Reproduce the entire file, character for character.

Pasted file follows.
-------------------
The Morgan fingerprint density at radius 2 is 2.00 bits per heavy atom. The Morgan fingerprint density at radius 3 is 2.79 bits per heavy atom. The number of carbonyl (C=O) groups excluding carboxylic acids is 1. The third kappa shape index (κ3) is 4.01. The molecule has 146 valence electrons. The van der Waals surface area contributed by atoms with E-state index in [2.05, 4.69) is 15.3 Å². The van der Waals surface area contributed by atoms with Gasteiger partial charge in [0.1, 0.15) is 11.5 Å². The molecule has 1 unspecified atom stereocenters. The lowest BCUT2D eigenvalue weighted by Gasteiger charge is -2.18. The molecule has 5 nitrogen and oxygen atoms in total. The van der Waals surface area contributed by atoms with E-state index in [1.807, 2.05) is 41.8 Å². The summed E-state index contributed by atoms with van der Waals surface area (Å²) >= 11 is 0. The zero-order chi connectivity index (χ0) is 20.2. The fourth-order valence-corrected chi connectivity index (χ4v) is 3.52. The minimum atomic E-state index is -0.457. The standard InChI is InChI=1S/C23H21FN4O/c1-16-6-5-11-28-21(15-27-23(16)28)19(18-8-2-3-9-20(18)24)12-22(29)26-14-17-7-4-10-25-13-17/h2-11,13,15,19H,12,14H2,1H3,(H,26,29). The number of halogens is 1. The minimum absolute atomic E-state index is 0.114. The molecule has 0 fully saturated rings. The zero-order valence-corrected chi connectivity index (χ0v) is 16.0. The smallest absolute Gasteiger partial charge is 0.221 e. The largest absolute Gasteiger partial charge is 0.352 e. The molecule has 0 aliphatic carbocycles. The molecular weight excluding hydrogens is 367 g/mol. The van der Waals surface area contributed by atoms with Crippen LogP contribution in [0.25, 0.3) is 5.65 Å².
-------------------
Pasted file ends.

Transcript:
The Morgan fingerprint density at radius 2 is 2.00 bits per heavy atom. The Morgan fingerprint density at radius 3 is 2.79 bits per heavy atom. The number of carbonyl (C=O) groups excluding carboxylic acids is 1. The third kappa shape index (κ3) is 4.01. The molecule has 146 valence electrons. The van der Waals surface area contributed by atoms with E-state index in [2.05, 4.69) is 15.3 Å². The van der Waals surface area contributed by atoms with Gasteiger partial charge in [0.1, 0.15) is 11.5 Å². The molecule has 1 unspecified atom stereocenters. The lowest BCUT2D eigenvalue weighted by Gasteiger charge is -2.18. The molecule has 5 nitrogen and oxygen atoms in total. The van der Waals surface area contributed by atoms with E-state index in [1.807, 2.05) is 41.8 Å². The summed E-state index contributed by atoms with van der Waals surface area (Å²) >= 11 is 0. The zero-order chi connectivity index (χ0) is 20.2. The fourth-order valence-corrected chi connectivity index (χ4v) is 3.52. The minimum atomic E-state index is -0.457. The standard InChI is InChI=1S/C23H21FN4O/c1-16-6-5-11-28-21(15-27-23(16)28)19(18-8-2-3-9-20(18)24)12-22(29)26-14-17-7-4-10-25-13-17/h2-11,13,15,19H,12,14H2,1H3,(H,26,29). The number of halogens is 1. The minimum absolute atomic E-state index is 0.114. The molecule has 0 fully saturated rings. The zero-order valence-corrected chi connectivity index (χ0v) is 16.0. The smallest absolute Gasteiger partial charge is 0.221 e. The largest absolute Gasteiger partial charge is 0.352 e. The molecule has 0 aliphatic carbocycles. The molecular weight excluding hydrogens is 367 g/mol. The van der Waals surface area contributed by atoms with Crippen LogP contribution in [0.25, 0.3) is 5.65 Å².